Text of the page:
Has African climate fiction already shown us the future?
From cities within sand-storms to biotech implants, African writers are imagining diverse climate futures. Here are five recommended reads.
We cannot know what the future holds, but climate change means that it will be very different to the present. Reading fiction can help us to imagine some of these diverse futures and think through the political and social choices ahead.
Right now, African climate fiction is a particularly exciting space for this. It is an exploding field, building on long and rich traditions of African eco-fiction associated with authors such as Amos Tutuola, Ben Okri, Zakes Mda, Doris Lessing, Nadine Gordimer, Ken Saro-Wiwa, Bessie Head, Nuruddin Farah, and many others.
Through novels and short stories, African climate fiction authors are imagining futuristic desert landscapes, eco-cities, transformed humans and other species, and new forms of technology. The questions they ask are the ones politicians, engineers, architects and citizens must also ask.
What will the energy systems of the future be like, and who will build, own, and benefit from them? What will we eat and who will grow it? Where will we live and who will live alongside us? How will humans relate to non-humans? Who will pay for the costs of climate loss and damage already underway? Who bears responsibility for the destructive fossil-fuelled development of the past? How will African relationships with the rest of the world change? Who will be the heroes – and villains – of the climate struggles to come?
African climate fiction is a rich field, but here are my recommendations for some the most interesting recent visions of climate-changed futures in novels and short stories (in no particular order):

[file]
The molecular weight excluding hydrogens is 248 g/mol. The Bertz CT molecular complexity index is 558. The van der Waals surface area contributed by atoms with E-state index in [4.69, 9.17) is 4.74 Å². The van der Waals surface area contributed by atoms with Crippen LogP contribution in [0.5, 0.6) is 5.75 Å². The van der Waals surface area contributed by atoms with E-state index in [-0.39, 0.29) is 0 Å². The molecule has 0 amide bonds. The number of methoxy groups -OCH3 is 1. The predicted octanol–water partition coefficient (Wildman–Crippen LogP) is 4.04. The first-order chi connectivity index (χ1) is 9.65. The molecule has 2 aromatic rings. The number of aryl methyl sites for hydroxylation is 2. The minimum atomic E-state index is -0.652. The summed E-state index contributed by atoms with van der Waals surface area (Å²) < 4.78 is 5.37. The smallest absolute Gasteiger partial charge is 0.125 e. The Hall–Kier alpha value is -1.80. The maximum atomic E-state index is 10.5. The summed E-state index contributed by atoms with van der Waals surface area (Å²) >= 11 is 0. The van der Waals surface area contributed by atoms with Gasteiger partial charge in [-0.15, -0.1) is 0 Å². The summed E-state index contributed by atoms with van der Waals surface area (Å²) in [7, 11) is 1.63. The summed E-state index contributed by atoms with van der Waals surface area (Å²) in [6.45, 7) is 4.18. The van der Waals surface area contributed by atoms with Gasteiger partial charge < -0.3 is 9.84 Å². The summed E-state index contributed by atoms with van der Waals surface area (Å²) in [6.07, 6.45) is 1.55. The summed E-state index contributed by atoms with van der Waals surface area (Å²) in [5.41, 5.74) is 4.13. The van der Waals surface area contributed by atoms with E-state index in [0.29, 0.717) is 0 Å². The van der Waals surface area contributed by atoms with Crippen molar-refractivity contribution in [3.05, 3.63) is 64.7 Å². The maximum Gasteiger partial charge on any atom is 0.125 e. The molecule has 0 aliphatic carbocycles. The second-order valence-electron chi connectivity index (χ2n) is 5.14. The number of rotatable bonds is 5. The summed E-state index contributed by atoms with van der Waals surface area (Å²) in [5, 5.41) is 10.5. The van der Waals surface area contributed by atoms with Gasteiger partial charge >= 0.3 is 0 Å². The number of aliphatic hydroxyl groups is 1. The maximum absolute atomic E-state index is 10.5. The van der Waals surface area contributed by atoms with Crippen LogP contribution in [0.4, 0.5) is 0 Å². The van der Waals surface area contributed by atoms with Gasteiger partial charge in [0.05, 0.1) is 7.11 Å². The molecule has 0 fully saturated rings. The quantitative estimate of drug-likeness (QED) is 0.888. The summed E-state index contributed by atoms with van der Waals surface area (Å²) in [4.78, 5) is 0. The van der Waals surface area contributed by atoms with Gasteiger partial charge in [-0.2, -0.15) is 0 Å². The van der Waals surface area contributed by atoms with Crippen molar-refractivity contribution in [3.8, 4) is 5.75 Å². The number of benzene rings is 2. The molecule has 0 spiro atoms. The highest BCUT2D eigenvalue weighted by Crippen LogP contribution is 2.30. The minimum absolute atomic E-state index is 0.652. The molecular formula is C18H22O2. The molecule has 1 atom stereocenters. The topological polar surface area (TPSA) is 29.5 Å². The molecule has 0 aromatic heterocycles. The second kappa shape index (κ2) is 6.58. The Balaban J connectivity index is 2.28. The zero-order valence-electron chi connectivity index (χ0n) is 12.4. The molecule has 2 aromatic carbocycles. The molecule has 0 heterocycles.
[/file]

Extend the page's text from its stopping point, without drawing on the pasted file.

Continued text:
“Eclipse our sins” by Tlotlo Tsamaase
Motswana author Tlotlo Tsamaase’s short story “Eclipse our sins” (2019) is set in the “tribal land of Kang” in the far-future, where dust storms and a hostile sun keep the terrified inhabitants stuck inside their eerily forbidding tower-block cities. They walk under “soular-powered streetlights” and breathe through filters to protect themselves from a dangerous world. Mama Earth itself – and the air, sun, seas and diseases – have become implacably hostile to human existence. This is in revenge for human sins: “carbon emission, racism, oil spills, sexism, deforestation, misogynism, xenophobia, murder”. Tsamaase has described how the idea motivating this story was to portray the environment as “an antagonist and somewhat of a saviour as it retaliates against the abuse it underwent”.
The narrator, Tsholofelo, watches her family members die in anguish from their sins and those of their species: “Mmê Earth, You used to be so healthy for us . . . until we destroyed You. I understand now why You want to purge us from Your womb. But it is unfair. How come we are the ones to suffer for the before-generation’s desires that smoked our future?” She realises that “We have become foreigners to Earth, and it has turned xenophobic”. Yet, at the end, there is a glimpse of a way out…”Sea-rise will be our baptism”.
It Doesn’t Have to Be This Way by Alistair Mackay
The first novel from South African author Alistair Mackay, It Doesn’t Have to Be This Way (2022), takes place in Cape Town over an extended period of time, before, during, and after “The Change”. This queer love story follows four main characters – Luthando, Malcolm, Viwe and Milo – and their intersecting paths full of care, tenderness and pain. Their journeys span an eco-activist tree-planting festival, which gently satirises the class and racial politics of South African climate activism, to a dystopian future where Cape Town has become an island and a sealed private enclave called “The Citadel” has been built on Signal Hill and Lion’s Head.
Intersecting arcs of inclusion and exclusion – around race, gender, class, sexuality, mental health and political activism – illustrate the continuing fault-lines within the Rainbow Nation. By the end of the story, these divides have reached their peak: those inside the Citadel live comfortable if boring lives of work and shopping, increasingly filtered through virtual worlds and biotech implants; those outside are barely able to survive the heat, the lack of safe food and water, and the violence of poverty and desperation. The warnings are blunt: there are “vigilante killings of climate change deniers”, and religious fundamentalists enforce violent biblical law. As the climate activist films produced by Vuyo and Malcolm proclaim: “it doesn’t have to be this way” (#idhtbtw).